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Killer Teapot

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  • J. Marshall Reber
    28 January 2007 KILLER TEAPOT Russian spy s cuppa spiked at posh hotel By Justin Penrose Crime Correspondent A POT full of radioactive tea was used to poison
    Message 1 of 1 , Feb 1, 2007
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      28 January 2007
      Russian spy's cuppa spiked at posh hotel
      By Justin Penrose Crime Correspondent
      A POT full of radioactive tea was used to poison former Russian spy
      Alexander Litvinenko, police revealed yesterday.
      The "hot" teapot was found at London's Millennium Hotel with skyhigh
      readings of Polonium-210 - the deadly radioactive material
      used to murder the former KGB man.
      And despite a huge police investigation, the teapot wasn't found so
      it was STILL IN USE at the posh hotel in Mayfair until December 10
      - six weeks after the poisoning. Even then it had "off the chart"
      radioactivity readings.
      Health officials are bracing themselves for hundreds of calls from
      guests who may have been served tea at the Millennium, though
      last night the Health Protection Agency tried to downplay the
      blunder, saying there was no risk to public health.
      A branch of the Japanese restaurant chain Itsu, originally thought to
      be the scene of the poisoning, has now been ruled out. Detectives
      are now convinced Mr Litvinenko was poisoned after his tea was
      laced with Polonium- 210 when he met fellow former KGB men
      Andrei Lugovoi and Dmitri Kovtun at the hotel on November 1. He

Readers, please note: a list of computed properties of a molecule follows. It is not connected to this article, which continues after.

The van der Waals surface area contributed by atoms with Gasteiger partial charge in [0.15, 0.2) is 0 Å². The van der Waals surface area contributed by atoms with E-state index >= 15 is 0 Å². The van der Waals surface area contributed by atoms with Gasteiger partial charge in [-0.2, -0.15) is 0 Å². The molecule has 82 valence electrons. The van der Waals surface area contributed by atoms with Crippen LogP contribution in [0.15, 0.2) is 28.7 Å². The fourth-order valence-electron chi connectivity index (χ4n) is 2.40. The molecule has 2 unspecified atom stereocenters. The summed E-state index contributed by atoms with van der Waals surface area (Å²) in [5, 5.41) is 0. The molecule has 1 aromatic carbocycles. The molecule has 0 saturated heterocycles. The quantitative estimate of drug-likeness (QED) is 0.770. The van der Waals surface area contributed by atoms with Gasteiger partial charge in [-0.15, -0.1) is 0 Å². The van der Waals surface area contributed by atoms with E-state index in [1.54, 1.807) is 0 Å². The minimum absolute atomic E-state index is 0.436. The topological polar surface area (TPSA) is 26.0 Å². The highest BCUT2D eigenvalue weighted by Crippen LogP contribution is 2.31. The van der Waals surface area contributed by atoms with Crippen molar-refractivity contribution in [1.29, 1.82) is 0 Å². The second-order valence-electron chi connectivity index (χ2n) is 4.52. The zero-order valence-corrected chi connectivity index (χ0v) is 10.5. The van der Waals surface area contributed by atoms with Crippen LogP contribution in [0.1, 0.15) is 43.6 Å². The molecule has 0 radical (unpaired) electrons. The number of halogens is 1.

died 22 days later.
      It has also emerged that Mr Lugovoi has been named as the prime
      suspect for the poisoning by anti-terror police in a file passed
      to the
      Crown Prosecution Service - a claim he strenuously denied
      yesterday. Mr Lugovoi, now back in Russia, said: "This is all lies,
      provocation and government propaganda by the United Kingdom.
      They are trying to make up for their poor hand.
      "I have not received any official statements. However, if it
      happens, I
      am ready to protect my reputation in any court. There's an
      investigation going on in Russia about an attempt to kill me and
      Dmitri Kovtun and I'm co-operating with Russian police about this."
      Mr Lugovoi, 41, once a KGB bodyguard, appeared to leave a trail of
      Polonium-210 at offices and hotels around London. Traces were
      also found on board an aircraft that he travelled on. Despite the
      evidence against him, he is likely to escape prosecution because
      the Russians will not extradite him. Natalia Fyodorova of the
      Russian Prosecutor General's office, said: "A Russian citizen cannot
      be extradited to another country under the Russian constitution."
      British detectives went to Moscow to interview Mr Lugovoi and Mr
      Kovtun in December, but were only allowed to sit in on questioning
      by Russian officials.
      Officers say Mr Lugovoi has not fully co-operated and want to quiz
      him again. But Scotland Yard has been told this will only be allowed
      if a Russian team visit London to interview more than 100 people.
      Top of their witness list is exiled Russian oligarch Boris
      a good friend of Mr Litvinenko.
      ANYONE concerned they may have come into contact with Polonium-210
      should call NHS Direct on 0845 4647.

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